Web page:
Adding online mindfulness and self-compassion training to usual care may improve quality of life (QOL) in adults with atopic dermatitis (AD), according to results of a small randomized controlled trial in Japan.
"We found that skin disease-specific QOL improved over time with a large effect size," lead study author Sanae Kishimoto, MHS, MPH, of the School of Public Health, Graduate School of Medicine of Kyoto University, and colleagues write in JAMA Dermatology. "These findings suggest that mindfulness and self-compassion training is an effective treatment option for adults with AD."
A Bothersome Disease That Worsens Quality of Life
AD, a chronic, relapsing, inflammatory, multifactorial skin disease involving intense itching, affects an estimated 15%–30% of children and 2% to 10% of adults, with the incidence increasing in industrialized countries, the authors state.
Measured by disability-adjusted life years, AD has the highest disease burden among skin diseases, and people with AD commonly have anxiety, depression, and sleep problems. Treatments include medications, other skin care, and lifestyle changes. New biologics appear to be effective but are expensive and need to be studied for their long-term safety, the authors add.
"Stress can make the skin worse, but at the same time the skin disease and symptoms cause stress," Peter A. Lio, MD, who was not involved in the study, told Medscape Medical News by email. "This vicious cycle contributes greatly to impairing quality of life."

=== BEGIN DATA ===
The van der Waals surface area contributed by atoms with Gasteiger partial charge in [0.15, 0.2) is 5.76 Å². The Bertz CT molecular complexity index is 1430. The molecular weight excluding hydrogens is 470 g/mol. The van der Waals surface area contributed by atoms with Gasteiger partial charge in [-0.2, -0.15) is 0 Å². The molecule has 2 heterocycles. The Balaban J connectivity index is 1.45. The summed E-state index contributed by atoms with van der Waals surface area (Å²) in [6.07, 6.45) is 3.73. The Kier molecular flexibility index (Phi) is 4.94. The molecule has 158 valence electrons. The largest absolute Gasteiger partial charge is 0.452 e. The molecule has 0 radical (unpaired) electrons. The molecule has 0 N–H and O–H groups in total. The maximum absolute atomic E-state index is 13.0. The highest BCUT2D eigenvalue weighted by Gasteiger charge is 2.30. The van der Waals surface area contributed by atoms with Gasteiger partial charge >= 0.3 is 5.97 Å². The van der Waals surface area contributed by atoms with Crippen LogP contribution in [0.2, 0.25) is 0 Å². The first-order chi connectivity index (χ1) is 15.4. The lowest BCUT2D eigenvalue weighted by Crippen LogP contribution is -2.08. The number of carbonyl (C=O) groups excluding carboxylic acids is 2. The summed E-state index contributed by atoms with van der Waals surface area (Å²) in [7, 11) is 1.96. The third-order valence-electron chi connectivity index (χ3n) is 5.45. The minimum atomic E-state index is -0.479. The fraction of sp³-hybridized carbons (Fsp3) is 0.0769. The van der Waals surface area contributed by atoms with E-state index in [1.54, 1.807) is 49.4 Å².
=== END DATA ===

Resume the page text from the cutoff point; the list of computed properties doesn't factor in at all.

A Program Focused on Wise, Kind Self Care
In the SMiLE study, the authors recruited adults with moderate to severe AD and Dermatology Life Quality Index (DLQI) score above 6 from dermatology clinics and through online announcements over one year beginning in July 2019.
Participants averaged 36.3 years of age, 80% were women, and their mean AD duration was 26.6 years. Everyone was allowed to receive usual care during the study, except for dupilumab (a newly marketed drug when the study started), psychotherapy, or other mindfulness training.
The researchers randomly assigned 56 adults to receive mindfulness training in addition to their usual care and 51 to the waitlist plus usual care. Those in the training group received eight weekly 90-minute online mindfulness and self-compassion sessions. Each group-based session was conducted at the same time and day of the week and included meditation, informal psychoeducation, inquiry, and a short lecture, along with an optional one-day silent meditation retreat at week 7 and an optional 2-hour videoconferencing booster session at week 13.
The intervention encouraged a nonjudgmental relationship with stress using mindfulness-based stress reduction (MBSR) and emphasized a compassionate relationship with oneself during suffering using mindful self-compassion (MSC). The program was developed and taught by lead author Kishimoto, an experienced Japanese licensed clinical psychologist who has a history of AD, the paper notes.
At 13 weeks, after completing electronic assessments, patients in the training group showed greater improvement in the DLQI score than those on the waitlist (between-group difference estimate, -6.34; 95% CI, -8.27 to -4.41; P < .001). The standardized effect size (Cohen's d) at 13 weeks was -1.06 (95% CI, -1.39 to -0.74).
Patients in the training group also improved more in all secondary outcomes: severity, itch- and scratch-related visual analog scales, self-compassion, mindfulness, psychological symptoms, and adherence to dermatologist-advised treatments.